Neuroethics 14 (2):141-158 (2021)

Jonathan Pugh
Oxford University
There is increasing interest in using neuro-stimulation devices to achieve an ergogenic effect in elite athletes. Although the World Anti-Doping Authority does not currently prohibit neuro-stimulation techniques, a number of researchers have called on WADA to consider its position on this issue. Focusing on trans-cranial direct current stimulation as a case study of an imminent so-called ‘neuro-doping’ intervention, we argue that the emerging evidence suggests that tDCS may meet WADA’s own criteria for a method’s inclusion on its list of prohibited substances and methods. We begin by surveying WADA’s general approach to doping, and highlight important limitations to the current evidence base regarding the performance-enhancing effect of pharmacological doping substances. We then review the current evidence base for the safety and efficacy of tDCS, and argue that despite significant shortcomings, there may be sufficient evidence for WADA to consider prohibiting tDCS, in light of the comparable flaws in the evidence base for pharmacological doping substances. In the second half of the paper, we argue that the question of whether WADA ought to ban tDCS turns significantly on the question of whether it is compatible with the ‘spirit of sport’ criterion. We critique some of the previously published positions on this, and advocate our own sport-specific and application-specific approach. Despite these arguments, we finally conclude by suggesting that tDCS ought to be monitored rather than prohibited due to compelling non-ideal considerations.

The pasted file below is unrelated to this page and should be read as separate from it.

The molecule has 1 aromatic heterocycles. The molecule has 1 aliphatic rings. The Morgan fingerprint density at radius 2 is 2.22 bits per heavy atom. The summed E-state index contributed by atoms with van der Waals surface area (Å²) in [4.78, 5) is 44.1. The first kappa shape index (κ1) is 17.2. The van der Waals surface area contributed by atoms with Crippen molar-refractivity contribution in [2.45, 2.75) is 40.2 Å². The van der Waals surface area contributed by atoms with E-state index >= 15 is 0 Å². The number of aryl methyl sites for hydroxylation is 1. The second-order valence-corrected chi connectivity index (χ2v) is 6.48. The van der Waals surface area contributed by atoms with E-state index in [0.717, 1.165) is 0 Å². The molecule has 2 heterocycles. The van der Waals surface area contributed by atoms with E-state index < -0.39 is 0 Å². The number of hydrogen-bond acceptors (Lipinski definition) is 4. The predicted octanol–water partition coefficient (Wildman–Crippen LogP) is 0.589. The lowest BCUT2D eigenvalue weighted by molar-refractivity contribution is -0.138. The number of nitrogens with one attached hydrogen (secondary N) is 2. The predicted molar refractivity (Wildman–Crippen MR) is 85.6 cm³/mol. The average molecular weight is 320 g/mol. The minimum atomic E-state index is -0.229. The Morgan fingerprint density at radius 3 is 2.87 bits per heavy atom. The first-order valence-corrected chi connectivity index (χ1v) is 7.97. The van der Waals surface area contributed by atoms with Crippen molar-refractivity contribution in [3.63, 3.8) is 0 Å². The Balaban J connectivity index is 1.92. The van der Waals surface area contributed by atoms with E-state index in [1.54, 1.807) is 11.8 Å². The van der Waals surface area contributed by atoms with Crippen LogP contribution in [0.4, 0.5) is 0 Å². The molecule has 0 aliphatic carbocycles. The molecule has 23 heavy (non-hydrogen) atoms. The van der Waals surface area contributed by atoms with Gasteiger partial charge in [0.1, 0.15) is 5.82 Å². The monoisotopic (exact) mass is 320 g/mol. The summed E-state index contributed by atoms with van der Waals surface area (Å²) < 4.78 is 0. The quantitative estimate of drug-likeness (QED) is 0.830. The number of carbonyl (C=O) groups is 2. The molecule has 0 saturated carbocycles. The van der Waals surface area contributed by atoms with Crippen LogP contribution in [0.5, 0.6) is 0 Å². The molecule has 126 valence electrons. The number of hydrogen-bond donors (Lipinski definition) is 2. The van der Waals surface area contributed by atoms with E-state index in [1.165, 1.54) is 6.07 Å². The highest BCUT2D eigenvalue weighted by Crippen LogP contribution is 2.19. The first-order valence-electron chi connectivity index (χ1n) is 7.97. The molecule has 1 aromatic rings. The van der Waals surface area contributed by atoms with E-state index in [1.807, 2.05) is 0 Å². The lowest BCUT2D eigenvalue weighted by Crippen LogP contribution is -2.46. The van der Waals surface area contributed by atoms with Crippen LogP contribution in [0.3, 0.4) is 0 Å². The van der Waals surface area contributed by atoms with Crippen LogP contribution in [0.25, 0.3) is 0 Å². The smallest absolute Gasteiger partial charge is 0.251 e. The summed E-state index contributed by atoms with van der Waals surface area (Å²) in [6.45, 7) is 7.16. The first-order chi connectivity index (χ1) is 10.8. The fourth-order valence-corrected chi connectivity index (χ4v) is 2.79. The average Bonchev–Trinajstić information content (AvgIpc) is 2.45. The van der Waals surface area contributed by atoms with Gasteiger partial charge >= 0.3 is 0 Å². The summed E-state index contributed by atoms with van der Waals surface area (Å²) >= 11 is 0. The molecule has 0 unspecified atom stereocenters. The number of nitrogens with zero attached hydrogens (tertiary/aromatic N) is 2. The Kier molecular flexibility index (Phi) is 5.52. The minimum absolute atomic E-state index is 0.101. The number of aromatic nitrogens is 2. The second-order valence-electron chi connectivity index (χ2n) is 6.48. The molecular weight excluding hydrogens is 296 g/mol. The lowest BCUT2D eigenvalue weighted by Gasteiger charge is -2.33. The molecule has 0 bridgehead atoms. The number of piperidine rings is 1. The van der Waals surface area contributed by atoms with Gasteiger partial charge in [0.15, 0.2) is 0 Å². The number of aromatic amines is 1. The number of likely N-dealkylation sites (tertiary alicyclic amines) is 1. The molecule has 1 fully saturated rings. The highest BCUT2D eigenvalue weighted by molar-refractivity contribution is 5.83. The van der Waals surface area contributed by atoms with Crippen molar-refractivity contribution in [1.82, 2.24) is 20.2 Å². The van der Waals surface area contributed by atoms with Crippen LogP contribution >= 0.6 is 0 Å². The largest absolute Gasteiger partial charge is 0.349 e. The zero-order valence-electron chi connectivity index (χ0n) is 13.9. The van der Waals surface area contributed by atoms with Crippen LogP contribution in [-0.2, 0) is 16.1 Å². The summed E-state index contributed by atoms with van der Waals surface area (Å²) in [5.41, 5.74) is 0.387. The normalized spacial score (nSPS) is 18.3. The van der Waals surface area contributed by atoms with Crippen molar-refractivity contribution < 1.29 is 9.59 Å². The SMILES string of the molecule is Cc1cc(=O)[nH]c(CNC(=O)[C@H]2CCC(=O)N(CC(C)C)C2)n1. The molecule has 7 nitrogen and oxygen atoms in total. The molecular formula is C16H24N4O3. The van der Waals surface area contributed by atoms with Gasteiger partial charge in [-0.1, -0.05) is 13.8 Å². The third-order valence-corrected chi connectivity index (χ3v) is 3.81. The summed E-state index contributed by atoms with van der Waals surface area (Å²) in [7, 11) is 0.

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DOI 10.1007/s12152-020-09435-7
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Equality and Priority.Derek Parfit - 1997 - Ratio 10 (3):202–221.

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